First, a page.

In Burkina Faso, the terrorist threat is spreading to the east

Burkina Faso has become a frequent target for terrorist attacks. But while jihadist activity was previously confined to the north of the country, it is now moving to the east, a region already suffering from rampant organised crime.

AFP | Burkinabé soldiers at the funeral, in Ouagadougou on August 31, 2018, of seven soldiers killed by an IED while on an anti-mine operation in eastern Burkina Faso.

On September 5, a group of Burkinabé soldiers were travelling to defuse mines laid by jihadist groups when, in the eastern town of Kabonga, they were hit by an improvised explosive device (IED). Two were killed and six were injured, while the perpetrators of the attack have not been identified.

This was the third deadly IED attack in a month in eastern Burkina Faso.

“This is by no means a new phenomenon,” said Sidi Kounté, a sociologist specialising in jihadism in the Sahel. “But, since February, these attacks have become more and more frequent – daily even,” he told FRANCE 24.

Attacks on security forces ‘suggest jihadist group’

“We’re asking ourselves a lot of questions,” said Rodrigue Tagnan, an independent journalist focused on the Sahel, in an interview with FRANCE 24. “For example, we don’t know who the perpetrators of these attacks really are.”

This is a pressing question, especially in light of the fact that no one has claimed responsibility for these attacks. However, “the use of IEDs and the attacks targeting the security forces, police units and police stations all suggest that jihadist groups are responsible, although we should keep an open mind,” argued William Assanvo, an analyst at the ISS, a Pretoria-based think-tank specialising in African security and defence.

“The lack of any claims for these attacks might constitute a strategic move by a new group that is moving in and doesn’t yet have a solid base, but there’s no doubt that there’s an active group in the east of Burkina Faso,” Kounté added.

Attacks on capital

Since the fall of President Blaise Compaoré’s iron rule in October 2014, Burkina Faso – erstwhile relatively secure – has become a prime target for jihadist movements.

However, these attacks were mainly confined to the north of the country, and were often perpetrated by terrorists crossing the border from neighbouring Mali. Until January 2016 – when 30 people were killed in an attack on Capuccino, a café popular with expatriates in the capital Ouagadougou. The terrorist group AQIM claimed responsibility.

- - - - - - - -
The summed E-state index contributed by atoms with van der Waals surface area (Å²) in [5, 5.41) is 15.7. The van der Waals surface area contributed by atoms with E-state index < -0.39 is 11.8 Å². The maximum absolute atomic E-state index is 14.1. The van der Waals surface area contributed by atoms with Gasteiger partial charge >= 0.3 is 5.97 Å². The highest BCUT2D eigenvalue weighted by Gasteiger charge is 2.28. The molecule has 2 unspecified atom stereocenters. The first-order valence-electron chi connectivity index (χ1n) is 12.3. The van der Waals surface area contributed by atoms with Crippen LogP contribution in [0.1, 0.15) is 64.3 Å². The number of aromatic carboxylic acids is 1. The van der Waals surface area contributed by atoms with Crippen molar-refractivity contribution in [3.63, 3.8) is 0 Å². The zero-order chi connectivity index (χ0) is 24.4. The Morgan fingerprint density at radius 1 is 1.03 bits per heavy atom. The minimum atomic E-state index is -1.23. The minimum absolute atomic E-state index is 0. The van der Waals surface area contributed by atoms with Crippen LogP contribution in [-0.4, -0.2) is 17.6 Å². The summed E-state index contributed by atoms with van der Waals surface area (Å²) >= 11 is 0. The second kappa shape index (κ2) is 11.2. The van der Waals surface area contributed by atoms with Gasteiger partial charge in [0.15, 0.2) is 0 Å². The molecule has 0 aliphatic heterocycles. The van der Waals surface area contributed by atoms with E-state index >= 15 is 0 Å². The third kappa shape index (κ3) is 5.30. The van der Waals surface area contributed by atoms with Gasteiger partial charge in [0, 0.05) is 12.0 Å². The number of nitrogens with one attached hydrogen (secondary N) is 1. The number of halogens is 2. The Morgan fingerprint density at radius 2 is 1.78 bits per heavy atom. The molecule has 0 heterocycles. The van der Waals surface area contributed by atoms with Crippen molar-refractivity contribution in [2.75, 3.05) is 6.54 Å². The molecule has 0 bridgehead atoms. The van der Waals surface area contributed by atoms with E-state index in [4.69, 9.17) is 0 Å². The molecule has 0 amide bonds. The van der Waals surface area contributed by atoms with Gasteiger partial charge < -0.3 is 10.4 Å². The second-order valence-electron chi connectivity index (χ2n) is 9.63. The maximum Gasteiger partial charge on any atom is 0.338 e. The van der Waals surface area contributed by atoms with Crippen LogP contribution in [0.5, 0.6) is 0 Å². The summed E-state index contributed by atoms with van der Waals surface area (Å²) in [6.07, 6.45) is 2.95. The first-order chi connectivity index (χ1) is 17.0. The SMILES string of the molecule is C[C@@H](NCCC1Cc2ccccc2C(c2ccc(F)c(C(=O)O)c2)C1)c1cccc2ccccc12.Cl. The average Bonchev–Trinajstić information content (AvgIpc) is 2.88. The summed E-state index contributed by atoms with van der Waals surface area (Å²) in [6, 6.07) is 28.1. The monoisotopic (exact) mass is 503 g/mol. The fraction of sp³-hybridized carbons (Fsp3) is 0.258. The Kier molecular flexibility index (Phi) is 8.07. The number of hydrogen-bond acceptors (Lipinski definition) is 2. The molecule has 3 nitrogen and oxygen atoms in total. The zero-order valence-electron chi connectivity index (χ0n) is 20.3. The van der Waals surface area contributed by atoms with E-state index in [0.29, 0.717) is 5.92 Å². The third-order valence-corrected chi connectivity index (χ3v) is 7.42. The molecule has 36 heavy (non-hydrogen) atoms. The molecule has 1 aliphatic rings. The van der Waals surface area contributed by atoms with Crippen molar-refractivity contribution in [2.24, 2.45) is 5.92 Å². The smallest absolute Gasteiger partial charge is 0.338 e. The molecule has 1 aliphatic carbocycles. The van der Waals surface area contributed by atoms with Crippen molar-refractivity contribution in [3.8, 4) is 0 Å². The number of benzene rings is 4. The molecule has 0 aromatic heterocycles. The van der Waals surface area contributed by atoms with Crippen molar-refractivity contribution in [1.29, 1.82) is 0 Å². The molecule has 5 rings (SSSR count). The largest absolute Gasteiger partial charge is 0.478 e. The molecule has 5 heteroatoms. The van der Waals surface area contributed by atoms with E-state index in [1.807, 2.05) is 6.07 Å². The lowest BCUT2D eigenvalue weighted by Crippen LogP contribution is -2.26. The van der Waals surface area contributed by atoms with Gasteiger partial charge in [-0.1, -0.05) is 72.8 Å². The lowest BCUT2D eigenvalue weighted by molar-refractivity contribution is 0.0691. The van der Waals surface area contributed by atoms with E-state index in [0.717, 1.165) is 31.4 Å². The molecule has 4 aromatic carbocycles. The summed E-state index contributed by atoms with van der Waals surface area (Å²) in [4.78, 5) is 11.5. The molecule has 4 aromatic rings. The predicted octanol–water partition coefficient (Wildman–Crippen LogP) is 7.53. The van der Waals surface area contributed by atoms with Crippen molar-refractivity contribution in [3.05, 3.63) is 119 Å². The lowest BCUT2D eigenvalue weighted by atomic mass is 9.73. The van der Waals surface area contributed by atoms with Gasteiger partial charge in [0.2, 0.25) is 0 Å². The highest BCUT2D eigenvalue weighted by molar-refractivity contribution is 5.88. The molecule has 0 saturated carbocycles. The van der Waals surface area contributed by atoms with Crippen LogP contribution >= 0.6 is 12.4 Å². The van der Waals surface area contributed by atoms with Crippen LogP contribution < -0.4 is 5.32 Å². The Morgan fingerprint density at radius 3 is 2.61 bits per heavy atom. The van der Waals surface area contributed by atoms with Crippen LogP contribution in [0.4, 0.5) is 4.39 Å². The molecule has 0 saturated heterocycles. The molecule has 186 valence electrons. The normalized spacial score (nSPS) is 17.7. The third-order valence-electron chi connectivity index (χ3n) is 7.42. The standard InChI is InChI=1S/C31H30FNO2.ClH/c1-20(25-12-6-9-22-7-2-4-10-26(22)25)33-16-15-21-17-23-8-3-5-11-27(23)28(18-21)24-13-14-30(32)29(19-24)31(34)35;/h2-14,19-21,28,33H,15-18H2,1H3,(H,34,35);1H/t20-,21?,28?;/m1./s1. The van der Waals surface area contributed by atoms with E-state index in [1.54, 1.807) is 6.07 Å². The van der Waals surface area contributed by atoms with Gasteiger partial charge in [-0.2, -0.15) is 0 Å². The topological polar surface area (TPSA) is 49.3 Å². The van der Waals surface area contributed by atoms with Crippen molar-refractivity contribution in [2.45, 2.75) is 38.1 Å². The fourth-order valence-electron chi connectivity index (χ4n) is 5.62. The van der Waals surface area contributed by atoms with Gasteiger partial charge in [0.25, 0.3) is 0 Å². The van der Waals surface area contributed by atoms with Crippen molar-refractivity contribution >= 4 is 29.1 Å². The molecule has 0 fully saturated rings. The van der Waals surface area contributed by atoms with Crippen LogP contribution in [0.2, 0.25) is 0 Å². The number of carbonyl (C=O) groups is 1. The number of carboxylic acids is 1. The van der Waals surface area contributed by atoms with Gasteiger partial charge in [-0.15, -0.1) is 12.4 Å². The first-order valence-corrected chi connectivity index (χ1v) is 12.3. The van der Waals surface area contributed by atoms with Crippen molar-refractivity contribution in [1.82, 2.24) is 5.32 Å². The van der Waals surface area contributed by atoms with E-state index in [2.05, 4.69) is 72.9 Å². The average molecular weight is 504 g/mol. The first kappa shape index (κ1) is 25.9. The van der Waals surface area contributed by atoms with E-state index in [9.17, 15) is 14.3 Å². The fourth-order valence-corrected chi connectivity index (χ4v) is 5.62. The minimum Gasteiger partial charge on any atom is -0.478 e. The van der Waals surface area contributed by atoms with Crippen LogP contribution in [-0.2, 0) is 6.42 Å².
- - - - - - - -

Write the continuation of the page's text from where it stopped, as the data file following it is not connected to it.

In March 2018, a coordinated pair of terrorist attacks struck the French embassy in Ouagadougou and the General Staff of the Burkinabé armed forces, killing eight soldiers and wounding 60 people – and exposing the vulnerability of the fledgling democracy, after 27 years of Compaoré’s strongman rule.

The attack was claimed by the Group for the Support of Islam and Muslims (GSIM). Led by Iyad Ag Ghaly, the notorious Touareg separatist turned jihadist and the most wanted man in the Sahel, the GSIM was formed out of a merger between Ag Ghaly’s Ansar Dine group, Al Qaeda in the Sahel and a range of smaller militant groups in Mali and Burkina Faso.

But, thanks to the efforts of anti-terrorist local militias and French, Malian and Burkinabé forces, “GSIM have moved to new areas, probably including eastern Burkina Faso”, according to Kounté.

East neglected by central government

A forest region bordering Ghana, Togo, Benin and Niger, eastern Burkina Faso has long been regarded as a bastion of organised crime. Thanks to the central government’s neglect of the region, self-defence militias known as “koglweogo” have become the guarantors of security for the local population. And thanks to the dense forests and the lack of adequate road networks, the area is practically inaccessible for national security forces.

Thus, eastern Burkina Faso is fertile ground for jihadists.

“All places where jihadists can go and settle have been abandoned by the national authorities,” Kounté noted. “The big, thick forests give jihadists a place to organise themselves and put plans in place,” Assanvo added.

A response from the Burkinabé government is long overdue. In a memo on the security situation in the east, relayed by local media, the regional police chief Commissioner Karim Drabo warned that “if security forces do not respond vigorously, the attackers will have time to settle and to spread IEDs throughout the areas they have occupied […] and they are gaining ground”.

But, according to Sidi Kounté, the Burkinabé army is already “overwhelmed by having to fight on numerous fronts”, while lacking sufficient manpower and equipment.

Alternatively, Burkina Faso could draw on the G5 Sahel, the French-backed military group set up in 2014 to combat armed groups in the region, combining troops from Burkina Faso, Mali, Mauritania, Niger and Chad. But, except for the latter two, these countries’ militaries “aren’t up to scratch”, François-Xavier Freland, an independent journalist specialising in the Sahel, argued in an interview with FRANCE 24 in April.

This article was adapted from the original in French

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